June 4, 2021
What is a life story that is not your own which has always stuck with you?
I began collecting the stories of others from a very young age. As a child, I recall overhearing adult conversations about the lives of others. I recall being taught that one of the founding fathers or early colonizers of Canada was married to a woman who wore trousers long before it was acceptable. I recall my history teacher alluding to the fact that this man must have been given a hard time about it.
I’ve almost always been fascinated with “being alive”. It’s probably one of the main reasons why I love people so much; life in different forms. I connect well with people who seem very conscious about the fact they are moving through life. Sometimes we can flick on the switch and become so aware of our own state of life, the fact that we are given a brief window of time on this planet to soak up energy from the sun and a warm meal in order to take a shot at what it means to live our lives.
This knowledge seems to be unique to the human experience. Researchers have observed animals such as elephants, orcas, and chimpanzees mourning their dead. It appears that these animals understand that death is irreversible, but it is still quite scientifically unknown whether animals understand that they themselves will absolutely die.  Nearing the end of their lives, cats often sneak away to hide and eventually pass, alone. Still this leaves the question, did they know they were going to die before they physically felt themselves nearing death? Nobody knows. Humans may be unique in the fact that we are made aware pretty early on that our time here is not infinite.
We move through life, the sun rises and sets, and we gather our own experiences and the experiences of other people. Through language and storytelling we plug ourselves into the universal conscience, sharing and hearing and connecting.
Almost from birth we become tied to the lives of our parents, siblings, family members in general. We watch them go through life. We watch them age. We gather the experiences of our friends, fictional characters in books and films, real life people on the news or in documentaries. Childhood can be experienced twice; firsthand through our own underdeveloped perspective, and secondhand through parenthood (or watching those close to us enter parenthood). The second time around we observe early life from a different perspective, often juxtaposed against modernity and change far different than our own childhoods. We experience giving someone a childhood and not just having one.
Sometimes we enjoy life in increments. We proceed through time, following its forward arrow with a best friend or a partner, soaking in their days almost as much as our own. Listening as they tell us about their dreams from the night before, their frustrations with work that day, their plans for the upcoming weekend. We experience their successes, their failures, their heartbreaks and losses, their joys and excitements.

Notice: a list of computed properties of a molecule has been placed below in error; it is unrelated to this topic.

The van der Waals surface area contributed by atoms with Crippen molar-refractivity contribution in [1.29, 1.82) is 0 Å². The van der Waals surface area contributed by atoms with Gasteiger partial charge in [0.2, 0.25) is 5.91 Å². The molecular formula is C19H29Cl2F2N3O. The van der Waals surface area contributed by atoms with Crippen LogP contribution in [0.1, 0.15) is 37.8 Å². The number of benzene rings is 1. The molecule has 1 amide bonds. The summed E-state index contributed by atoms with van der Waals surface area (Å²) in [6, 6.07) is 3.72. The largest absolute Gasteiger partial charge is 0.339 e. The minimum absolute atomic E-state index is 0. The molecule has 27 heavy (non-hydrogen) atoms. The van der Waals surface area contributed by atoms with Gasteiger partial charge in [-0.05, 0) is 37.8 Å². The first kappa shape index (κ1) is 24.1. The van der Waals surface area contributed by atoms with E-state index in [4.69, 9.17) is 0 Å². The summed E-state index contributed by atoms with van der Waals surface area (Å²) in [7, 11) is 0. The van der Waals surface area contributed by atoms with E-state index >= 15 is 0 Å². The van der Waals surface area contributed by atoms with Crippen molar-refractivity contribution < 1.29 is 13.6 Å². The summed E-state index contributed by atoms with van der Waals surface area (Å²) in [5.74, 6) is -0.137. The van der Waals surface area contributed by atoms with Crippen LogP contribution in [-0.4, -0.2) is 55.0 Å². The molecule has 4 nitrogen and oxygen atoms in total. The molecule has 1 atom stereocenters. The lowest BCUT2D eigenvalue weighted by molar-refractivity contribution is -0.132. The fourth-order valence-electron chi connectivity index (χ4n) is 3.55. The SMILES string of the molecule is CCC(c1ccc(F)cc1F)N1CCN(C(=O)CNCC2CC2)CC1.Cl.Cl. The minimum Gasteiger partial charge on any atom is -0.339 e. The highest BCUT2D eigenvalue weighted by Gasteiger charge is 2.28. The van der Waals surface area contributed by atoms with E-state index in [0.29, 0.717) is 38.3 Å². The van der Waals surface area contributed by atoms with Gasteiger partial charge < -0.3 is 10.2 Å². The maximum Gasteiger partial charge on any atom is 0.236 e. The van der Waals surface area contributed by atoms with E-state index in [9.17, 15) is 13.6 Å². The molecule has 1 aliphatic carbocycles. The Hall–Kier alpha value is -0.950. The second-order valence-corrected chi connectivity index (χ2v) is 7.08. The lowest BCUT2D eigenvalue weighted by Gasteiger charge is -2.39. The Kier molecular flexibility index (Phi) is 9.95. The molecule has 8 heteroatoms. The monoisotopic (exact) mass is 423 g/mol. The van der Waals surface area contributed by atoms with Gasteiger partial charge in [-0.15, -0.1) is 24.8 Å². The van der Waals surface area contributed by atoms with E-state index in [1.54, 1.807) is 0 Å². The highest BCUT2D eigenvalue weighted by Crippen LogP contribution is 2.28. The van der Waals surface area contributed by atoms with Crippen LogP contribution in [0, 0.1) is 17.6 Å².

Sometimes we enjoy a summarized century of life in one large chunk, calling our grandmother on a Sunday afternoon and catching her in a particularly talkative mood. Listening to stories of childhood during the war and salami slices so thin you could see through them; immigration and marriage at 18, decades of work and raising a family and becoming a widow and being retired. Learning how to use an iPad. Or maybe you fall down a Wikipedia rabbit-hole at 2 a.m. on a Thursday night, soaking in section by section. Summary, Early life, Career, Controversy, Death, Media. You set your alarm for bed and turn over in the dark, your head on the pillow carrying the weight of a life far beyond your own.
Sometimes we enjoy a bit of both; a friend’s mom pouring you a cup of tea and telling you a specific story about a neighbour they had “back home” in another country. Perhaps one day a story from your own life will be compressed and enveloped, passed hand through hand in conversations to people several degrees outside your realm of knowledge. A story shared at a dinner party years down the line when you are long gone. Or maybe it will be something more simple, captured in a Buzzfeed article or a tweet and posted to the internet for anyone to see.
So it is that as we walk through this life, each day we spend on earth in our own lives is compounded with the lives of others. There is a beauty that exists in being a cog in the machine, a fragment in the mosaic of humanity, not just for existing but for existing while others exist. The web of our experiences grows beyond our own bounds. For these reasons, I feel consistently astonished just at being alive, the machine of my body powering me, and the will that sets my sails. I suppose that’s why I find the stories of others so fascinating; anything that connects the living, or even the living and the dead. I want to both live my own life and a life well beyond my own.
 Di Silvestro, R. (2012). Are Other Animals Aware of Death? The National Wildlife Federation.